Point of View


Feeling Anxious? A Longtime Researcher Weighs In

March/April 2017


Most people have plenty of reasons to feel anxious right now. Whether it’s around personal affairs, the uncertain forecast for the field of psychotherapy, or an overall unease with the current state of the world, there’s a collective and palpable sense of worry in the air. Fortunately, a few tireless souls have spent their careers trying to unlock the magical formula for anxiety treatment.

One of them is David Barlow. The author of 60 books and hundreds of articles, with almost half a century of practice behind him, he’s widely considered the dean of anxiety researchers. In his work, he’s been one of the foremost proponents of using exposure and cognitive behavior therapy (CBT) as the primary treatment approach with anxiety disorders.

When we spoke with him in 2016, in the aftermath of a polarizing election and a time of political uncertainty, he agreed to share his thoughts on the nature of anxiety and what research has revealed about the most effective treatments for it.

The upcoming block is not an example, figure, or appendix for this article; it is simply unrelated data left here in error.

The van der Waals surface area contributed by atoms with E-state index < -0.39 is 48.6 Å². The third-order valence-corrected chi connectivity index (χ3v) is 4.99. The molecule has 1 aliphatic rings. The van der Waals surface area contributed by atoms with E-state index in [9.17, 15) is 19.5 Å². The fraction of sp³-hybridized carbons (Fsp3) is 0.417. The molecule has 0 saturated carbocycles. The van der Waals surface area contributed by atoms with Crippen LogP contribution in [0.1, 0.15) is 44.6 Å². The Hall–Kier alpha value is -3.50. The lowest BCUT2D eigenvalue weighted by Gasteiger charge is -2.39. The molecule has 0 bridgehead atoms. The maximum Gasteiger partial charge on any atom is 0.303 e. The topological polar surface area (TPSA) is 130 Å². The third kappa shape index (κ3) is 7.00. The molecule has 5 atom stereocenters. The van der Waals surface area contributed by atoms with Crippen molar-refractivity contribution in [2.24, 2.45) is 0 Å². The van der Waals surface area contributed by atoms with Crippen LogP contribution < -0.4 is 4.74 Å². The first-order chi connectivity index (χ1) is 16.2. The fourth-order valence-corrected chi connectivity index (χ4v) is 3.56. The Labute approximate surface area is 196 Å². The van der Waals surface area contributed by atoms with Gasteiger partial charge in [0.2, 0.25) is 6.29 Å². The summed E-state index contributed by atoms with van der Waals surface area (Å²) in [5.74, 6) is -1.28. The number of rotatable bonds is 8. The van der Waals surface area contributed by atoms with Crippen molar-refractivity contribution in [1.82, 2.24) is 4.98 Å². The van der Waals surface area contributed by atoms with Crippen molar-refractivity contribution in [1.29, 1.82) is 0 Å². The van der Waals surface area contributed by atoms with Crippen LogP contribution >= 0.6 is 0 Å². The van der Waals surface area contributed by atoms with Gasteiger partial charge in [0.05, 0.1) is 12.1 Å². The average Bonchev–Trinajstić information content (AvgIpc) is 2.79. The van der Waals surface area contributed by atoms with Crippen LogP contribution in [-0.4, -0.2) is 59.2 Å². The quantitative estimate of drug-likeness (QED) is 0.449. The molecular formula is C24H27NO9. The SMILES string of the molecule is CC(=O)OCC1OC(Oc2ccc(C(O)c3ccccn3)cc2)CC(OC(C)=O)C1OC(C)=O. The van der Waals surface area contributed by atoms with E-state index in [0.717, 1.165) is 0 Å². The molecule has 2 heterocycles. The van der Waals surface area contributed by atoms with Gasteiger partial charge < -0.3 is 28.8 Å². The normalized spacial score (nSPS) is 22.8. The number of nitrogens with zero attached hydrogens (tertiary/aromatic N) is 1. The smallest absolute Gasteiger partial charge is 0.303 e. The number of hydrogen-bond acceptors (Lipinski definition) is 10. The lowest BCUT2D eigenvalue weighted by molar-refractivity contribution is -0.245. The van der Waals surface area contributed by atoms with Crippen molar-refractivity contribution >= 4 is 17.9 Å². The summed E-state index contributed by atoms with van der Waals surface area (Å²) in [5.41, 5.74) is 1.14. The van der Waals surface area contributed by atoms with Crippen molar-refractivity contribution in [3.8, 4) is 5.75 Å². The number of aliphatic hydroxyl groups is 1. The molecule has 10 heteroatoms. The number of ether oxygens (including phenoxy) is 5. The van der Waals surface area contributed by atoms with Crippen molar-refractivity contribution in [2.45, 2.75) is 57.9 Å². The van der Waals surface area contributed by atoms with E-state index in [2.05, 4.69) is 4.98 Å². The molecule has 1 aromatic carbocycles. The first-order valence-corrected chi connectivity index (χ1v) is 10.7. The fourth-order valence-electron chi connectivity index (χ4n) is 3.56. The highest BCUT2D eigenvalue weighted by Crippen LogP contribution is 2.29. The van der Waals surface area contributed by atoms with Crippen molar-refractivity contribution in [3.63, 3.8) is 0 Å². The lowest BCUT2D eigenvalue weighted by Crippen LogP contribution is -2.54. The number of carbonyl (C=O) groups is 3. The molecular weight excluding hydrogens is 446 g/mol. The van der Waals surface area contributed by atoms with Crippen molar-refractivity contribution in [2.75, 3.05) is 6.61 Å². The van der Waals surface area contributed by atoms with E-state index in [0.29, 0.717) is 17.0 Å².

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RH: Anxiety is among the most common issues that regularly bring clients into our offices. As an anxiety researcher, what do you make of the pervasive anxiety being reported, at least among Democratic voters, as a result of the election?

Barlow: For starters, the election results came as such a shock. And to a large proportion of people, especially students on college campuses, it was extremely upsetting. They didn’t get a chance to…

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